Of course they’re willing to miss games

MLB owners are only really interested in postseason games, not regular-season ones

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Will Rob Manfred keep the MLB owners together?
Will Rob Manfred keep the MLB owners together?
Image: Getty Images

While the MLB owners and MLBPA actually talked to each other yesterday, and even plan on talking to each other today with spring training coming over the horizon, the news out of yesterday’s meeting was that MLB owners expressed to the players that they basically had no problem canceling regular-season games to get what they want. Which in a system pretty much like this one, has allowed most owners to print money without really having to do anything.

Why this is such a shock, if it is, is a mystery. MLB owners have been treating regular-season games, and really baseball as a whole, as a nuisance or worse for years.

Considering the structures of TV deals, both national and local, the revenue-sharing structure, and streaming rights, the convention centers/business districts/shopping malls they’ve created around their parks that they didn’t pay for in the first place, and also the sale of BamTech back in the day, we’ve already seen multiple owners make it clear they don’t really care if their team has to play games at all. They certainly don’t care if they win any. Do the owners of the Pirates, or Marlins, or Reds, or Cubs give the slightest inkling that they care if anyone comes? If so, why would they fear having to lose games?


With their hard-on for expanded playoffs and the TV deals they’ve chased to broadcast them, they’ve made it clear what games they really care about. And a lot of teams don’t have to care if they’re actually in the playoffs, because those national TV deals go to everyone. The owners haven’t shown any interest in improving the actual product in a dog’s age, and whenever they make noise about it it’s only to make players look bad — foreign substances on baseballs, PEDs, cheating scandals — basically to only claw back something else they can make money off of. The product has been bad thanks to too many teams not trying at all to put out a winning team, or the way the game has evolved to rob itself of most of the action, and yet nothing gets done about it. The owners would be happy to just rake in the cash from all the other outlets that don’t have anything to do with attendance without the bother of putting on games. If they could play the whole regular season on a soundstage, they absolutely would. As long as that soundstage had a hotel outside of it.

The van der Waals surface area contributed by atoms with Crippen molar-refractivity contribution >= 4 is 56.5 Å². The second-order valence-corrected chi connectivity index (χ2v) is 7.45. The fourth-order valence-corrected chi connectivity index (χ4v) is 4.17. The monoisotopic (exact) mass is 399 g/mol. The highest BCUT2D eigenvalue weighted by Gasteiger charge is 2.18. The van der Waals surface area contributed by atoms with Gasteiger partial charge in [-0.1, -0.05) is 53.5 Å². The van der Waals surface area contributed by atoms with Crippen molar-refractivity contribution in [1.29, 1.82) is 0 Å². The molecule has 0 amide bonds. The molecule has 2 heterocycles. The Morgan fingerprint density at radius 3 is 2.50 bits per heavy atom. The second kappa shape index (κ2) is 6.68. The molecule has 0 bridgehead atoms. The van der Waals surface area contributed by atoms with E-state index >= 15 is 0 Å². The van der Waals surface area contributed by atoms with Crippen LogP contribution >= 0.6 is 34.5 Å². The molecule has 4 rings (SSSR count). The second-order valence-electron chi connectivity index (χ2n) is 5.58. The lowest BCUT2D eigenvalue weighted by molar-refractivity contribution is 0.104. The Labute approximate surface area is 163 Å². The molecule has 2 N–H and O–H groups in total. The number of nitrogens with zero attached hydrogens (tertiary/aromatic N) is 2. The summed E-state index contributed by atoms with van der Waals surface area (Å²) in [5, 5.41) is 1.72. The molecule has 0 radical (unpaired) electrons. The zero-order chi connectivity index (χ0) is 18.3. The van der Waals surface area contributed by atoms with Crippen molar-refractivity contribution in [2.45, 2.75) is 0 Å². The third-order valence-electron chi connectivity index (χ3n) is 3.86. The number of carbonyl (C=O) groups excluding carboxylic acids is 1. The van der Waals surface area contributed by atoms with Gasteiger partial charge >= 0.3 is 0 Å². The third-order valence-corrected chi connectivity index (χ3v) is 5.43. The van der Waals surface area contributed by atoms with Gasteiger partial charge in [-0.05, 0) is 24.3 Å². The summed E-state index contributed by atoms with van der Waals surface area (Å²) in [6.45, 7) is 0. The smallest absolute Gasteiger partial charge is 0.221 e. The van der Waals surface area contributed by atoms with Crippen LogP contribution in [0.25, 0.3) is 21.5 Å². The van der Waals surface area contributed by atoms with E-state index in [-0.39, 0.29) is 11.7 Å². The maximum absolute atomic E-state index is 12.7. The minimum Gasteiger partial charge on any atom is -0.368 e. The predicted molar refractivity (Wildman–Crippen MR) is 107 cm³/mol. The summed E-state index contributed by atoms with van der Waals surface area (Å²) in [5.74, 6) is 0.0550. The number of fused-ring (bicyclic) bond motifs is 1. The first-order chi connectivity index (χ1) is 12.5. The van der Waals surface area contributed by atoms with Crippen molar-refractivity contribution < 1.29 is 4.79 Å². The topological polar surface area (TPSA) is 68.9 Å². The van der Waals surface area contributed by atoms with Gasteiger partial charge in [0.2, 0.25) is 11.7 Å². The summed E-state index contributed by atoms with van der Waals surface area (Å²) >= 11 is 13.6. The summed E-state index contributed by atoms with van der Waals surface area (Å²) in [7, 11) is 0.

MLB owners stopped caring about all the things that make the MLB season special long ago, and they’ll kill it off completely with their 14-team-playoff system and their effort to build 80-win teams, if they can even be bothered to do that. It’s been in front of everyone for a while.


However, with these latest talks you can kind of see the MLBPA’s strategy of driving a wedge between owners. One, there are some teams that would want to hold on to all the home games they can. Your Yankees, Red Sox, Dodgers, etc. They rake in far too much per home game to just let them fritter into the sky without so much as a wince. And those would also just happen to be the same teams that probably wouldn’t mind reducing their revenue sharing burden as well. None of them are happy to keep funding other teams to simply sit on their asses all the time.

Which is what it seems the union is going to attack by relinquishing their desire to lower the time to get to free agency, which they did yesterday. What they haven’t done is take a step back on revenue sharing or arbitration. The latter will be a tough negotiation, but the former might speak to some group of owners.


It will depend on Commissioner Rob Manfred being able to keep the owners together. Given his leadership abilities, one wonders. While the risk is that too many fans would turn away and never come back, does that ever really happen? Only takes time. The players have more to lose obviously and the theory has always been they can’t hold out as long, or keep together as those lower on the food chain can’t miss that many checks.

But the same might be true for some owners, no matter how much money they have. Once you start gobbling up every dollar you can find, they’re never sated. Cause the Yankees or Red Sox to miss on some home gates, and lessening revenue sharing they have to kick to the Reds or Rockies might be something they’re willing to give up, too. It’s one of the few paths to anything looking like victory for the players.


A glide in the right direction

While it’s been a dark weekend for hockey, we should also mention when there is a step in the right direction. The Vancouver Canucks hired Émilie Castonguay as their new assistant GM. While she’s not the first female assistant GM in league history, the last one was 20 years ago so she might as well be.

It’s pretty savage from Castonguay who was an agent, she was the agent who robbed the Canucks blind by getting them to pay mouthy tomato can Antoine Roussel a $12 million contract to bark a lot and not much else. Certainly in any interview, if she could point out all the ways she could keep the team from doing that sort of lunacy again in the future, she would have many points in her corner.


Castonguay continues a trend of former agents moving into front offices, and while that causes some old heads to spit up their Molson, hockey needs outside-of-the-box thinking more than any other sport. Agents certainly have their own player evaluation systems and scouting, so it’s hardly in from the desert in regards to hockey thought.

This comes after the team hired Rachel Doerrie into the front office as well. There still aren’t nearly enough women working with hockey teams, but have to start somewhere.